Sparks fly as Gordhan and other MPs quiz Molefe and Brown

It's dodge and deny as Eskom probe raises tension

26 November 2017 - 00:02 By BIANCA CAPAZORIO

While some were dropping truth bombs at this week's parliamentary inquiry into state capture at Eskom, others resorted to "denial, denial, denial".
MPs packed nearly 30 hours of grilling into just two days. And in those two days, allegations tumbled forth that would make it impossible for President Jacob Zuma to deny the reality of state capture.
At the centre of the most shocking claims stood uBaba himself, whom former board chairman Zola Tsotsi painted as some sort of Godfather figure who had to be appeased.Tsotsi spoke of how Tony Gupta would tell him that "uBaba" would not be pleased if he failed to help them, and accused him of aiding "uBaba's enemies" when he resisted their demands.
Tsotsi's description of a meeting at Zuma's home, at the initiative of then SAA board chairwoman Dudu Myeni, created a sense of déjà vu - Zuma appeared in the room as if out of nowhere, just as he did in an account by Vytjie Mentor of her meeting with No1.
Testifying at the hearing was more gruelling for some than for others as the hours wore on, tiredness set in and tempers flared.
On Tuesday, former Eskom CEO Brian Molefe appeared. Throughout his seven hours of testimony, he had the demeanour and body language of someone who could not care less.
He read out a 20-page statement and then fielded questions about his pension, his relationship with the Guptas, his phone calls as detailed in Thuli Madonsela's State of Capture report, and why he went to Eskom in the first place.
He was often cocky, responding, "I can google it" and smiling impishly as he searched for his phone when EFF MP Floyd Shivambu asked him for his definition of retirement. He was sometimes rude, accusing MPs of "manufacturing facts".But he started to lose his cool when former finance minister Pravin Gordhan had his turn, somewhere between midnight and 1am.
Gordhan first pointed out incorrect dates in Molefe's submission before asking: "Who approached you to become a member of parliament?"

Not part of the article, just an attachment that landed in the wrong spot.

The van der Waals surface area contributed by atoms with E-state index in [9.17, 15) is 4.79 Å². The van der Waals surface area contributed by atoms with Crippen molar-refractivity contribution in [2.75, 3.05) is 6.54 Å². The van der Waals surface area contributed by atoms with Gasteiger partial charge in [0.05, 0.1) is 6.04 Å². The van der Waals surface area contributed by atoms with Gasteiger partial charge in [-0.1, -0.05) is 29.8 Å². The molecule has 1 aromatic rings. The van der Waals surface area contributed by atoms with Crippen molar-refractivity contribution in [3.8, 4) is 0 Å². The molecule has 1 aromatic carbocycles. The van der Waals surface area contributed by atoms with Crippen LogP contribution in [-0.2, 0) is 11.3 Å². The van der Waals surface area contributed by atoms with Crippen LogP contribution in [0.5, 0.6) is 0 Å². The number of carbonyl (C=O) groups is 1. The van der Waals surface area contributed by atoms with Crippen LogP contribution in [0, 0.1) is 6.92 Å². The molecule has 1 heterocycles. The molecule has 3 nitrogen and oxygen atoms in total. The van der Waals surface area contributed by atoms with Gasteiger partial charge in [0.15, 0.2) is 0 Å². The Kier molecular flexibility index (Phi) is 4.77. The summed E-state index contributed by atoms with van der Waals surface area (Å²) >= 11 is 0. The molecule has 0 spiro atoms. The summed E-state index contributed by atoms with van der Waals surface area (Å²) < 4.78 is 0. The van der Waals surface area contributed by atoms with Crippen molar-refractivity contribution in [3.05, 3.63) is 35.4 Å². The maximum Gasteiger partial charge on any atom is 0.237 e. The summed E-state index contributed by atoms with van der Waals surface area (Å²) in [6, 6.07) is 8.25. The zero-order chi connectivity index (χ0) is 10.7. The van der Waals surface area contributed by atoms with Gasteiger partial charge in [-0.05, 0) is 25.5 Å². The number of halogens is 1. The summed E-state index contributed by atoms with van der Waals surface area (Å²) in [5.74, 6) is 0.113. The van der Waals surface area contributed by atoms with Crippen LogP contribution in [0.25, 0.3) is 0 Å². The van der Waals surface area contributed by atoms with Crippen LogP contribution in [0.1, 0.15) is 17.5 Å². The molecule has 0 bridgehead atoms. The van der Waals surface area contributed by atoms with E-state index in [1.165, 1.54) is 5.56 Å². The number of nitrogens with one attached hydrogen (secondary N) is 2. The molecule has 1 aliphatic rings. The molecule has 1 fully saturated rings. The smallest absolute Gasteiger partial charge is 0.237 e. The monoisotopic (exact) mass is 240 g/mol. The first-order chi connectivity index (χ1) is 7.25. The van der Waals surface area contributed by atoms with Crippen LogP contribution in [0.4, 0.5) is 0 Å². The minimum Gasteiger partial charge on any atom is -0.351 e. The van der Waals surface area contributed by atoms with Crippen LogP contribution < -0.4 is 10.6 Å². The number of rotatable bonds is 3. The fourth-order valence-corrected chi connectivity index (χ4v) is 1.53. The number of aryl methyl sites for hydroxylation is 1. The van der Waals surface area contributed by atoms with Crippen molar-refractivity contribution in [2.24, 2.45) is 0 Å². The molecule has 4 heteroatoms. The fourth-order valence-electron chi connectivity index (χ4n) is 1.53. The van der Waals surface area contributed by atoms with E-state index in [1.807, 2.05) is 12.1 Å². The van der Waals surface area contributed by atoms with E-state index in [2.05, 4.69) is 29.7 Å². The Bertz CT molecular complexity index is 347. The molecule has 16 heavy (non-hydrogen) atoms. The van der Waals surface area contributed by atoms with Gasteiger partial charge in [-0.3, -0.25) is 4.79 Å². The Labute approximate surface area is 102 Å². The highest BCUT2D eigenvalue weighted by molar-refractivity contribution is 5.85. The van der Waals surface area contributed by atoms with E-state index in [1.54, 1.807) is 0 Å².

"The North West province," Molefe responded.
"A province can't come and walk to you and talk to you," Gordhan snapped.
And it was this approach that had the public glued to their screens on Wednesday night when Gordhan questioned Public Enterprises Minister Lynne Brown in another marathon, late-night session.
Brown's statement and testimony consisted mainly of denying all the accusations against her and blaming Eskom officials for keeping her in the dark or lying to her.
This was the exact strategy Eskom board spokesman Khulani Qoma said the minister used in dealing with accusations against her when he testified last week.
Some on social media seemed disappointed when it came time for Gordhan to question Brown and he was nowhere to be found. It turned out he had merely popped out to the loo.
When he returned, it was not long before he was trending on social media.
Where evidence leader Ntuthuzelo Vanara was clinical and methodical in his questioning, Gordhan was ruthless.
It was clear as the two former cabinet colleagues faced off that resentment lingered about the way Gordhan had been treated. Brown raised her voice and the pair constantly interrupted one another, to the point that inquiry chair Zukiswa Rantho had to intervene.

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